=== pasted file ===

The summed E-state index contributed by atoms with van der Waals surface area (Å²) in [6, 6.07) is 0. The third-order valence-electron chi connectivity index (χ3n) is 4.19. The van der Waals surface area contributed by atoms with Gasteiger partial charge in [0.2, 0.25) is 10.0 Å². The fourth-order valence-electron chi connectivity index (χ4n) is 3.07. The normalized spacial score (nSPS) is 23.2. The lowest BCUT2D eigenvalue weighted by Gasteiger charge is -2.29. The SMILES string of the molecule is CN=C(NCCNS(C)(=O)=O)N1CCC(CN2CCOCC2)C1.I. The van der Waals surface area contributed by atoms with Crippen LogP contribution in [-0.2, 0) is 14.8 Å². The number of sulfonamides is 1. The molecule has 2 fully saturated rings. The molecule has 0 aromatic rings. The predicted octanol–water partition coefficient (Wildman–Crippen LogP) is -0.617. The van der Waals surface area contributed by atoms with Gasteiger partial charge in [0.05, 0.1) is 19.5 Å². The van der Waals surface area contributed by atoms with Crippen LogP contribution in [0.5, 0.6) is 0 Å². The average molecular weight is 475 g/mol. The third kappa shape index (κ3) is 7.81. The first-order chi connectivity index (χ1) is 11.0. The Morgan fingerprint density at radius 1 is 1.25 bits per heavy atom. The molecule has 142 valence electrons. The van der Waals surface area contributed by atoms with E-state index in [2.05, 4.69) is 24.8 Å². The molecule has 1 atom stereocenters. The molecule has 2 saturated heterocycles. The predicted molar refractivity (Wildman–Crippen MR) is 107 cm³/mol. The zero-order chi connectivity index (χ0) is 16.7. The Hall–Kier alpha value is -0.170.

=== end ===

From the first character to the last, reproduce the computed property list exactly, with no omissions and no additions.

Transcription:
The summed E-state index contributed by atoms with van der Waals surface area (Å²) in [6, 6.07) is 0. The third-order valence-electron chi connectivity index (χ3n) is 4.19. The van der Waals surface area contributed by atoms with Gasteiger partial charge in [0.2, 0.25) is 10.0 Å². The fourth-order valence-electron chi connectivity index (χ4n) is 3.07. The normalized spacial score (nSPS) is 23.2. The lowest BCUT2D eigenvalue weighted by Gasteiger charge is -2.29. The SMILES string of the molecule is CN=C(NCCNS(C)(=O)=O)N1CCC(CN2CCOCC2)C1.I. The van der Waals surface area contributed by atoms with Crippen LogP contribution in [-0.2, 0) is 14.8 Å². The number of sulfonamides is 1. The molecule has 2 fully saturated rings. The molecule has 0 aromatic rings. The predicted octanol–water partition coefficient (Wildman–Crippen LogP) is -0.617. The van der Waals surface area contributed by atoms with Gasteiger partial charge in [0.05, 0.1) is 19.5 Å². The van der Waals surface area contributed by atoms with Crippen LogP contribution in [0.5, 0.6) is 0 Å². The average molecular weight is 475 g/mol. The third kappa shape index (κ3) is 7.81. The first-order chi connectivity index (χ1) is 11.0. The Morgan fingerprint density at radius 1 is 1.25 bits per heavy atom. The molecule has 142 valence electrons. The van der Waals surface area contributed by atoms with E-state index in [2.05, 4.69) is 24.8 Å². The molecule has 1 atom stereocenters. The molecule has 2 saturated heterocycles. The predicted molar refractivity (Wildman–Crippen MR) is 107 cm³/mol. The zero-order chi connectivity index (χ0) is 16.7. The Hall–Kier alpha value is -0.170.